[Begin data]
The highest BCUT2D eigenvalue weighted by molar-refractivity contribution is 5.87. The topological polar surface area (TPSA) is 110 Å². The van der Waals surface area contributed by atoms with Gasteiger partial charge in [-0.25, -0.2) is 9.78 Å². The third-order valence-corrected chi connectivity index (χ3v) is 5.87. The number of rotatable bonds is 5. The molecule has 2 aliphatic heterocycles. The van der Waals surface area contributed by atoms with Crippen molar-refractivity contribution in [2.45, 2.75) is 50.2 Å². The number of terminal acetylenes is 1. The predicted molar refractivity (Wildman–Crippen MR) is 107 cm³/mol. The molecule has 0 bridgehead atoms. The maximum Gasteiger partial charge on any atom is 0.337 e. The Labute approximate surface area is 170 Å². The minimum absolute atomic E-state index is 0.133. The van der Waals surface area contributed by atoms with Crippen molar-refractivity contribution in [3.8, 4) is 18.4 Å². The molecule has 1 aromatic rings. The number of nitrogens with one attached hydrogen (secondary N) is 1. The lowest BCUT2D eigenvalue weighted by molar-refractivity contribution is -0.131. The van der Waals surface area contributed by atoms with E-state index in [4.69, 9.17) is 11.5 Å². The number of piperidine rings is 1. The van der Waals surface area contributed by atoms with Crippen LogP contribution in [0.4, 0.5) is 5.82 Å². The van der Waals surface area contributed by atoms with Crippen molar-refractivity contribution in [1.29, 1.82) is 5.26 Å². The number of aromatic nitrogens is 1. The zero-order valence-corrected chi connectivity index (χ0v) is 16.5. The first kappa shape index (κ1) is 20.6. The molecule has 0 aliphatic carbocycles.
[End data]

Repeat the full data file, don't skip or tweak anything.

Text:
The highest BCUT2D eigenvalue weighted by molar-refractivity contribution is 5.87. The topological polar surface area (TPSA) is 110 Å². The van der Waals surface area contributed by atoms with Gasteiger partial charge in [-0.25, -0.2) is 9.78 Å². The third-order valence-corrected chi connectivity index (χ3v) is 5.87. The number of rotatable bonds is 5. The molecule has 2 aliphatic heterocycles. The van der Waals surface area contributed by atoms with Crippen molar-refractivity contribution in [2.45, 2.75) is 50.2 Å². The number of terminal acetylenes is 1. The predicted molar refractivity (Wildman–Crippen MR) is 107 cm³/mol. The molecule has 0 bridgehead atoms. The maximum Gasteiger partial charge on any atom is 0.337 e. The Labute approximate surface area is 170 Å². The minimum absolute atomic E-state index is 0.133. The van der Waals surface area contributed by atoms with Crippen molar-refractivity contribution in [3.8, 4) is 18.4 Å². The molecule has 1 aromatic rings. The number of nitrogens with one attached hydrogen (secondary N) is 1. The lowest BCUT2D eigenvalue weighted by molar-refractivity contribution is -0.131. The van der Waals surface area contributed by atoms with E-state index in [4.69, 9.17) is 11.5 Å². The number of piperidine rings is 1. The van der Waals surface area contributed by atoms with Crippen LogP contribution in [0.4, 0.5) is 5.82 Å². The van der Waals surface area contributed by atoms with Crippen molar-refractivity contribution in [1.29, 1.82) is 5.26 Å². The number of aromatic nitrogens is 1. The zero-order valence-corrected chi connectivity index (χ0v) is 16.5. The first kappa shape index (κ1) is 20.6. The molecule has 0 aliphatic carbocycles.